How Long Does Fresh Orange Juice Last

Orange juice sits in the pantry and the refrigerator of every household. It’s a breakfast staple, a nutritious refreshment after a run, and the perfect drink for a guest. Most of the time, we are used to drinking all the orange juice almost as an alternative to water. As a result, we don’t really worry about its expiry date at all. But, does orange juice go bad, and how long does fresh orange juice last? 

Orange juice, especially freshly squeezed juice, can go bad if left out for a long time. The citrus flavor will turn rancid. Eventually, it can get contaminated and may cause food poisoning. Store-bought orange juice comes with a date printed on the package. That’s the “best before” date, i.e., the date after which it loses freshness. But, as a thumb rule, remember that fresh orange juice can only last for a few days.

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How Long Does Fresh Orange Juice Last?

Freshly squeezed orange juice remains fresh for 2-3 days, and you must remember to refrigerate it. Since it is an acidic juice, it does not allow bacteria to form easily in it. However, after a few days, the juice becomes rancid as you’d expect from any naturally extracted juice. 

The higher the amount of natural content in your orange juice, the higher will be its chances of getting spoilt. That is because the natural sugars and nutrients in it will attract bacteria to feed on them and cause fermentation. So, 100% fruit juice that you’ve extracted from fruits will last only a few days.

Shelf Life of Orange Juice

How long can you expect orange juice to last? There’s no single answer to this question. The answer depends on the kind of orange juice you choose, its source and ingredients, storage, and more. Fresh orange juice can last anything from 2-3 days to a few months. But, store-bought orange juice comes with the “best before” date printed on the package. 

The “best before” date indicates that the fruit juice is in its best condition before this date. Once the date passes, some of the qualities of the juice may be compromised. However, this does not mean that the juice becomes unfit or unsafe for consumption after the date. So, packaged juice may last for several months after the “best before” date on the label.

How long the juice will last depends on a couple of factors that include:

  • Source of juice
  • Best before/Use by date
  • Storage process
  • Packaging
  • Date of opening the package
  • Pasteurization 
  • Additives and other contents in the juice

Juices that have a higher quantity of natural fruit are likely to spoil faster than those with higher levels of added sugar and preservatives. While the natural sugar in the fruit juices will cause early fermentation, additives will increase the shelf life of the orange juice. That means pure and fresh orange juice that has no preservatives will spoil faster than packaged juice.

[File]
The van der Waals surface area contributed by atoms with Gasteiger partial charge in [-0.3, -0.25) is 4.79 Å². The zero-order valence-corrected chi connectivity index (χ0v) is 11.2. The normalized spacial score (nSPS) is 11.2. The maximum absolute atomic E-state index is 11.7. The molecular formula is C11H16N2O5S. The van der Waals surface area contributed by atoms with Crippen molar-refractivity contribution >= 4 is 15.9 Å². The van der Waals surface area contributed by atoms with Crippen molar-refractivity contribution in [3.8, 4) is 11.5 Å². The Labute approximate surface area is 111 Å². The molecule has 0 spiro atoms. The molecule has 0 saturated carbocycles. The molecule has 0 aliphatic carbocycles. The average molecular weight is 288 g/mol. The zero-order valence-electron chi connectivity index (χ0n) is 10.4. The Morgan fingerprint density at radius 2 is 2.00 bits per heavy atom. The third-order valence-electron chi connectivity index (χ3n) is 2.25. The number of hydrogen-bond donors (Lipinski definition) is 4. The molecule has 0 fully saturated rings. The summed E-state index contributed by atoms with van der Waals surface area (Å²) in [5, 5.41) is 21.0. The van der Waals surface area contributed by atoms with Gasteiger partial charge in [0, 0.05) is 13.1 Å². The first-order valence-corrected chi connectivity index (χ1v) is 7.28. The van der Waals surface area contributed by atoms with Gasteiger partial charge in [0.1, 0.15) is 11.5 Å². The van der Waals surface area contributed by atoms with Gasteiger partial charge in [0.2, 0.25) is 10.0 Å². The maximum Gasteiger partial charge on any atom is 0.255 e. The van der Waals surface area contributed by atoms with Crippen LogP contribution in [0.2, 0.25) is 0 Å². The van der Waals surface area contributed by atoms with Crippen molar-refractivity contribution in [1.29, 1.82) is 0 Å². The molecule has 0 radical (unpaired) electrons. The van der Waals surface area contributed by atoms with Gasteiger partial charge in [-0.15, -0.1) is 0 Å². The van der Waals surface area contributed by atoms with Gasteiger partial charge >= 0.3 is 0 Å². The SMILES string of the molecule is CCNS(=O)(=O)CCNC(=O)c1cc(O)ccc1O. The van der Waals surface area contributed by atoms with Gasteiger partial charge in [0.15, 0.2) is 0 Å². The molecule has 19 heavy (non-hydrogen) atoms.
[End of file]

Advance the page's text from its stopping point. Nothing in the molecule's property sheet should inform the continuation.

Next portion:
What Date Should You Follow?

Since orange is an acidic fruit, its juice will last longer than other fruit or vegetable juices. That’s because the acid will prevent the bacteria from forming. It’s obviously not possible to get an expiration date or a “best before” date for fresh and pure orange juice. But you must know that it goes bad after 2-3 days. 

As for store-bought orange juice, it is safe to say that it’s safe for consumption even past the “best before” date mentioned on the packages. Within the “best before” date, orange juice purchased from the store is in perfect condition. But some of its properties, like the taste, color, or smell, might change after this date. Due to artificial sugars and preservatives, the juice will still be safe for several more months.

How Long Different Types of Orange Juices Last

The shelf lives of fresh orange juice and packaged orange juice are different. Here’s a quick look at how long you can expect different types of orange juices to last:

  • Freshly squeezed orange juice: 2-3 days
  • Unopened can/bottle of orange juice, sold unrefrigerated: 3-6 months after “best before” date 
  • Unrefrigerated can/bottle of orange juice, after opening: 7-10 days
  • Unopened orange juice, sold refrigerated: 3-5 days after “best before” date
  • Refrigerated orange juice after opening: 7 days

Remember that your orange juice needs to be stored in the refrigerator to last as long as mentioned above. If you choose to freeze the juice at 0 degrees or less, then the juice can last for several more months.

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What Happens When Orange Juice Goes Bad:

So you have understood that freshly squeezed orange juice gets spoilt within the shortest time compared to store-bought orange juice, both unrefrigerated and refrigerated varieties. But the question is – what exactly happens when the orange juice starts to go bad? 

Once orange juice starts to go bad, its properties change. Its color becomes unnatural, and the smell develops a vinegar-like pungency. Molds can begin to form in the juice or the container, making the juice absolutely dangerous for consumption.   

With more time, the orange juice starts to ferment because of yeast that converts the natural sugars in the juice into alcohol and carbon dioxide. That is what makes a juice box look puffy when the juice inside has gone bad. The microorganism in the juice will also start to give off an odorous gas.

If the juice is pasteurized juice, it will remain in a drinkable condition for much longer than unpasteurized juice. That’s because the process of pasteurization uses heat to kill the bacteria in the juice. Unpasteurized juice can become the source of harmful bacteria, such as salmonella and E. coli. Such bacteria multiply in the juice even if it’s refrigerated, and can cause food poisoning.

How To Tell If The Orange Juice Has Gone Bad

To know if the orange juice has gone bad, you can try a few tests to check if there are changes in the physical properties.